All Blogs / Academics / Neuroscience / Popular

Statistical fallacy impairs post-publication mood

No scientific paper is perfect, but a recent result on the effect of mood on colour perception is getting a particularly rough ride post-publication. Thorstenson and colleagues published their paper this summer in Psychological Science, claiming that people who were sad had impaired colour perception along the blue-yellow colour axis but not along the red-green […]

Spike activity 02-10-2015

Quick links from the past week in mind and brain news: The madness of Charlie Brown. The Lancet has a wonderful article on Lucy, Charlie Brown’s local psychiatrist. The Atlantic has an excellent piece on new research showing neurons have different genomes. Mexico’s 13-year-old psychologist is amazing, reports USA Today. Sí, es. PLOS Neuro has […]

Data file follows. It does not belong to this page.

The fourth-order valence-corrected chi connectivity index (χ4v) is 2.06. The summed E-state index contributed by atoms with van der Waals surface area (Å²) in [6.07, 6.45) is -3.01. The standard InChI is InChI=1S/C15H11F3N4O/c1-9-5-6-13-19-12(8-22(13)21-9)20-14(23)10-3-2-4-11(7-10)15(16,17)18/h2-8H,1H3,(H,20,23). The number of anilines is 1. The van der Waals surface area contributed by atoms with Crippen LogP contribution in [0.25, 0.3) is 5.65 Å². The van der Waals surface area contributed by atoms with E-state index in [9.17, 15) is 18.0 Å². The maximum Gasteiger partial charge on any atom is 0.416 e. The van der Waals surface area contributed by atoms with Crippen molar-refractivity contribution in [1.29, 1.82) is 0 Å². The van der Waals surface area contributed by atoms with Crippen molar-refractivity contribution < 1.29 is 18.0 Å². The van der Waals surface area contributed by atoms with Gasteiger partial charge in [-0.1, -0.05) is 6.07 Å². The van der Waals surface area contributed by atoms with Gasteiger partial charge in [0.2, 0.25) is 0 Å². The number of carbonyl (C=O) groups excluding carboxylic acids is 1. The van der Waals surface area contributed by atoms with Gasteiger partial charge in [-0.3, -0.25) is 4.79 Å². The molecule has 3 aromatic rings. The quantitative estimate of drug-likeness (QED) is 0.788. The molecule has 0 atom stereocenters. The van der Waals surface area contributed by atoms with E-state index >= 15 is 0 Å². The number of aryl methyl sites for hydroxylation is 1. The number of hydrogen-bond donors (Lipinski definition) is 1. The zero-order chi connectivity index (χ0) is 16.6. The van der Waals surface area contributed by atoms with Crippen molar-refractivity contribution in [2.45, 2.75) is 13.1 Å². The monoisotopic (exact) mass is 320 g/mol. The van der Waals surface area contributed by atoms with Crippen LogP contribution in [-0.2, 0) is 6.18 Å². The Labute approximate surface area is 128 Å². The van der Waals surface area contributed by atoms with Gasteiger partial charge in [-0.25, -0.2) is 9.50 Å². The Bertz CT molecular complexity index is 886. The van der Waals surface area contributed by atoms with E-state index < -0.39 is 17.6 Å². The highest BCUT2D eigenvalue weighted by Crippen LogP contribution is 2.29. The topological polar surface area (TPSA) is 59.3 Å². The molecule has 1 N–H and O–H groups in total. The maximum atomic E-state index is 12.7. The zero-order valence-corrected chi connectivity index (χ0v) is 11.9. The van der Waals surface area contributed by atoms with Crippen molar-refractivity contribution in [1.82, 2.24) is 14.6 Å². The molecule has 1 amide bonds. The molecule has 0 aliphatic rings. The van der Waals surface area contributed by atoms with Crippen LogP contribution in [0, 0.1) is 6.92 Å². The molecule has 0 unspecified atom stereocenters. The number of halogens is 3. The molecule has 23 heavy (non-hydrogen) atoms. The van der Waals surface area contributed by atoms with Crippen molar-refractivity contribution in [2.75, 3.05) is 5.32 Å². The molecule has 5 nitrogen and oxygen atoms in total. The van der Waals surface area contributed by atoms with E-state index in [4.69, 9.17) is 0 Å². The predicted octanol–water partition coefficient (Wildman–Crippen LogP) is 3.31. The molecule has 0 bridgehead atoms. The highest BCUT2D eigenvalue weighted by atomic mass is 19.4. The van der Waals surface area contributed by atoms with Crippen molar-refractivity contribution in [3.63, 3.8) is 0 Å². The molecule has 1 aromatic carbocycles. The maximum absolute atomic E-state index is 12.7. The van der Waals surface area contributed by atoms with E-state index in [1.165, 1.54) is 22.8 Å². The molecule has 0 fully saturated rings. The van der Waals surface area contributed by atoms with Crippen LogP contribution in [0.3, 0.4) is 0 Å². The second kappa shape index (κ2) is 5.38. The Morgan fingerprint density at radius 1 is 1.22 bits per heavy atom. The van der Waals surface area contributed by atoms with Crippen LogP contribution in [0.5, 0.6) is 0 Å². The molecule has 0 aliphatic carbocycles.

The Quiet Room

This month’s British Journal of Psychiatry has a brief but fascinating article about a 1979 Marvel comic featuring and written by rock legend Alice Cooper which depicts his real-life admission to a psychiatric ward. The comic was timed to coincide with the release of his concept album From The Inside which describes his experiences as […]

The Problem of Space Junk

We have been putting stuff into orbit around the Earth, especially low-Earth orbit, for the last 58 years. Space is a big place, so no one probably worried at first that we would start junking it up, but that is exactly what has happened in this short span of time. This is now a serious [...]

Yogic Farming in India

If I had to choose the one thing that has most transformed human civilization it is science. Prior to this remarkable invention history was characterized by conflicting ideologies, philosophies, superstitions, and religions. Some practical...Show More Summary